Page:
To both philosophers and scientists, the way that the human society is organized has always been a compelling subject. Jean-Jacques Rousseau and Niccolo Machiavelli may enjoy telling stories about social contracts, monarchy and oligarchy, and modern physicists and social scientists see a world full of “links” and “hub nodes.” Regardless of the terminology, the fact is that the society is NOT a homogeneous system. Most individuals in this world are deemed as “common” people, having relatively little capability in deciding the fate of humanity. In contrast, there are always the “elites,” a clique of small size but immense power. This phenomenon seems to be deeply rooted in our animal instinct: in the group of apes, our close relatives, there will always be an alpha that can boss the others around.
Since this pattern is universally observed throughout both nature and civilizations, it should be the optimal choice for an effectively organized system. A herd of elephants without a matriarch may not be able to decide where to migrate for food source. A legion of soldiers without a commander may not make the critical decision about where and when to strike. It seems that a hierarchical structure is best for the processes of decision making and plan execution, and individuals of leadership are always needed.
Indeed, in a social system, individuals in leading positions are usually more intelligent and experienced than the commons. They also have greater access to various information and resources. These conditions allow them to make better decisions than most of the common people. The decisions that Napoleon Bonaparte had made on the battlefield would generally be wiser than those made by a common soldier. The critical steps that Steve Jobs took during his appointment as the Apple CEO proved vital for the prosperity of the technology and media empire. Moreover, the involvement of every member in the social group in every affair is unnecessary and impractical, and could lead to unfavorable outcomes. Imagine that the U.S. government had not decided to develop the atomic bomb before Germany, due to the protests against such a dangerous weapon by many citizens, the world peace would not have been achieved in 1945, and we would have been facing a much different and possibly more miserable world history.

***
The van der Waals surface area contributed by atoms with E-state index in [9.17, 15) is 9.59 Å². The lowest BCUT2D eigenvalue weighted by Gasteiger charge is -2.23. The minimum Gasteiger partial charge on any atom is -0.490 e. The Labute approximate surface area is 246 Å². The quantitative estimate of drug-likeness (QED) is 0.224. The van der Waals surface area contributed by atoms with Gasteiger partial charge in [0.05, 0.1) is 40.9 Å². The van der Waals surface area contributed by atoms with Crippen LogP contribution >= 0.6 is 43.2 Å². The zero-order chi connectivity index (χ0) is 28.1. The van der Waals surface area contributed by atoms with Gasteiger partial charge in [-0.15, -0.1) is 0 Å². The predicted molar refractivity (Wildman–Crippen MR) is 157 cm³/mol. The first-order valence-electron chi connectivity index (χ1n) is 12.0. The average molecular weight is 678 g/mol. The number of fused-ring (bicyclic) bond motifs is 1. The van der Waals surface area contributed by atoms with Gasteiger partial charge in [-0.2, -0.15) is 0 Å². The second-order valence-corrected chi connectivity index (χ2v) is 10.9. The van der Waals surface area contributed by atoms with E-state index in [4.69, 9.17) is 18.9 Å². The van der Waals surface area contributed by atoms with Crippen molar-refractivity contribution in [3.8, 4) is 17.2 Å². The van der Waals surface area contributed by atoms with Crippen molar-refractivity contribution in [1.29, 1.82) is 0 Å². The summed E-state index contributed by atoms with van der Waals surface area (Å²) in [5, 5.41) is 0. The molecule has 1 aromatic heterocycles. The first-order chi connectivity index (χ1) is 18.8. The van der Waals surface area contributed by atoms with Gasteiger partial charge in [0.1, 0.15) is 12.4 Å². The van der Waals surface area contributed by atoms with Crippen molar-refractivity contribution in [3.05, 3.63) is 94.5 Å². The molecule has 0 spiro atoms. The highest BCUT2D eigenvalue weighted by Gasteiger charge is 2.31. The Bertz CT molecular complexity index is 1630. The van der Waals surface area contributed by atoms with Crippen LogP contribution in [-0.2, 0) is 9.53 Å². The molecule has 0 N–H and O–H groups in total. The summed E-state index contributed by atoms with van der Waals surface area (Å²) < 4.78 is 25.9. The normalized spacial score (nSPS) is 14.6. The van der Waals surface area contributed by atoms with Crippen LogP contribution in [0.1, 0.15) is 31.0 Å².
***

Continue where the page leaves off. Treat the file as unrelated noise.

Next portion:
But oftentimes, individuals can be shown to be wrong. The thoughts of individuals can be limited, biased and extreme. Tyrants and dictators that have been overthrown, such as Nero and Hitler, are iconic examples. Einstein refused to believe the stochastical property of quantum mechanics, yet the modern physical experiments tend to support the commonly accepted Copenhagen interpretation. Collective intelligence, in contrast, aggregates the knowledge of many to form an unbiased and, in many cases, accurate opinions. The voting mechanism in modern political systems is based on the collective wisdom of a large population. The prevalence and success of crowdsourcing, Wikipedia being one of the paradigms, also relies on the power of the collective mind. According to the study of Woolley et al., humans exhibit a collective intelligence with higher performance than most individuals .
Here comes the questions that have been asked countless times. Are decisions better made by individuals or groups? What happens if the majority of the population do not agree with the leaders’ decisions? How do we know which one is correct?
What makes the answers even more difficult to find is that individuals and groups can influence each other’s opinion. On the one hand, Eistein convinced the entire world of the correctness of the theory of relativity, and Dan Shechtman proved that quasi-crystals do exist. On the other hand, one would refer to websites such as IMDb.com and Yelp.com to decide which movie to watch and which restaurant to spend the date night at. It seems difficult to draw a clear conclusion about which one of individual intelligence and collective intelligence is more reliable. Saving Private Ryan is a very popular movie, but the “experts” in the AMPAS just loves Shakespeare in Love.
The safest way is, perhaps, to take a eclectic stance and combine the power of both. On one end of the spectrum is a an absolutely authoritarian system, and on the other end is a completely democratic one. Modern social systems, such as governments and companies, are in the middle of this spectrum: they pick a few from the crowd first, i.e. senators or board members, and let them make important decisions. In this way, we can combine the wisdom of the many and the decisive power of the individual.
 Woolley, A.W., Chabris, C.F., Pentland, A., Hashmi, N. & Malone, T.W. Evidence for a collective intelligence factor in the performance of human groups. Science 330, 686-8 (2010).